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No money to register parties

By Vision Reporter

Added 7th October 2004 03:00 AM

INFORMATION state minister Dr. James Nsaba Buturo yesterday denied allegations that the Government was deliberately blocking the registration of the Forum for Democratic Change (FDC).

INFORMATION state minister Dr. James Nsaba Buturo yesterday denied allegations that the Government was deliberately blocking the registration of the Forum for Democratic Change (FDC).

By milton olupot

INFORMATION state minister Dr. James Nsaba Buturo yesterday denied allegations that the Government was deliberately blocking the registration of the Forum for Democratic Change (FDC).

“FDC has been making claims in the media that the Government was denying them the opportunity to register as a political party.

“This form of false publicity designed to get public sympathy will not translate into political power,” he said.

Buturo told the weekly press briefing at Nakasero that the delay to register FDC and other political groups was due to lack of funds because the budget had not been passed.

He said the Registrar General would now embark on moving around the country to verify signatures submitted by various political groups before registration.

“The exercise of verification required that the Registrar General moves with her staff to various districts to ensure that signatures indicated on the submitted forms are genuine,” he said.

Buturo also dismissed claims by FDC that former Deputy Premier and former External Security Organisation chief, Eriya Kategaya and David Pulkol were offered jobs to lure them back to the Movement.

He described the statements as imperatives of political survival, which were forcing opposition politicians to peddle disinformation.

He said there were also reports being circulated by the opposition that the Government planned to bribe MPs so that they can support constitutional changes in favour of President Yoweri Museveni.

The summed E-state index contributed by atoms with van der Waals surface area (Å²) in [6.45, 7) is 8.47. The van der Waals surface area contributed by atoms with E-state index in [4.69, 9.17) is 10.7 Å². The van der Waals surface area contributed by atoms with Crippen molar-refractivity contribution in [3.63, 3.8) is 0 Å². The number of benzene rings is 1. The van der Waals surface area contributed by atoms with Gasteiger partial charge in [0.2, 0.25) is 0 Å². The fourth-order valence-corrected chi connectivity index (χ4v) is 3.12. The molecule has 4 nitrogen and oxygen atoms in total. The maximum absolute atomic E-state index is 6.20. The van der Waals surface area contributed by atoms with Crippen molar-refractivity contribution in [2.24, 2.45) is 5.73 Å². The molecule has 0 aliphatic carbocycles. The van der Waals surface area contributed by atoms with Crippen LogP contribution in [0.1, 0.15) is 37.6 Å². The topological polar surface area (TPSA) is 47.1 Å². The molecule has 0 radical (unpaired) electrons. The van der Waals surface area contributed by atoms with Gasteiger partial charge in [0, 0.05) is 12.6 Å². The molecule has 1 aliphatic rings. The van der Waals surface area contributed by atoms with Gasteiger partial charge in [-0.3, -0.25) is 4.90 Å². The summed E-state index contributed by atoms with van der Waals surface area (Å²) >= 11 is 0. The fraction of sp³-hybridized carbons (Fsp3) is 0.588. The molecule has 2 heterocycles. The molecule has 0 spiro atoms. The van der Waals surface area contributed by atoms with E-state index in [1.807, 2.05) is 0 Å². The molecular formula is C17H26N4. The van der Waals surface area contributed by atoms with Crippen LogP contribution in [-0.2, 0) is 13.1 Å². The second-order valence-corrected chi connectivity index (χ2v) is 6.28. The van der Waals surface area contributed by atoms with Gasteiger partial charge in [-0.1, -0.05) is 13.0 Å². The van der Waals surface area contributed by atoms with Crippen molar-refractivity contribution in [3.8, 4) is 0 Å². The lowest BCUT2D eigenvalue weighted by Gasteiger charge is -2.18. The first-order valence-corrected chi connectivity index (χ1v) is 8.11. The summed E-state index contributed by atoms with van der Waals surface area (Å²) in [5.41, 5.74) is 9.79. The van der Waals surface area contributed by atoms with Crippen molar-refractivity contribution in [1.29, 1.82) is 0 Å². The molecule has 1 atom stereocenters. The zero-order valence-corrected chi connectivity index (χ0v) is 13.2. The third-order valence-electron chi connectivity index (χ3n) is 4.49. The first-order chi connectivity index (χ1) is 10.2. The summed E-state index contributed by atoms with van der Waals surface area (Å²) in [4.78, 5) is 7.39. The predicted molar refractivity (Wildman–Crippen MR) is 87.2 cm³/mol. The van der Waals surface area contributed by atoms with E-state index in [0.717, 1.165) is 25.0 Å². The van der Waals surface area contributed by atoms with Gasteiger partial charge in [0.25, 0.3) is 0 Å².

“Their real strategy is to prepare for their expected future defeat at the polls so that when it comes, they will then say, ‘We told you that elections would be rigged,’” he said.

“I advise the public to ignore these publicity-seeking or motivated claims by groups that are hard-pressed for public recognition. “The Government’s advice to authors of such false claims is that there is nowhere in the world that state power has ever been obtained by using such methods,” he added.

Buturo said the Government had received reports of people dissuading others from attending the Independence celebrations on October 9 2004 at Kololo and other venues throughout the country.

He said this was unpatriotic and urged people to turn up in big numbers.

On federalism, Buturo said the Government had no intention of undermining institutions which it worked hard to restore.

He said the proposals in the White Paper were meant to insulate cultural institutions from future uncertainties and to consolidate their durability.

He warned that some politicians wanted to promote their selfish interests through hiding behind the demand for federalism and misinterpreting the White Paper.

No money to register parties

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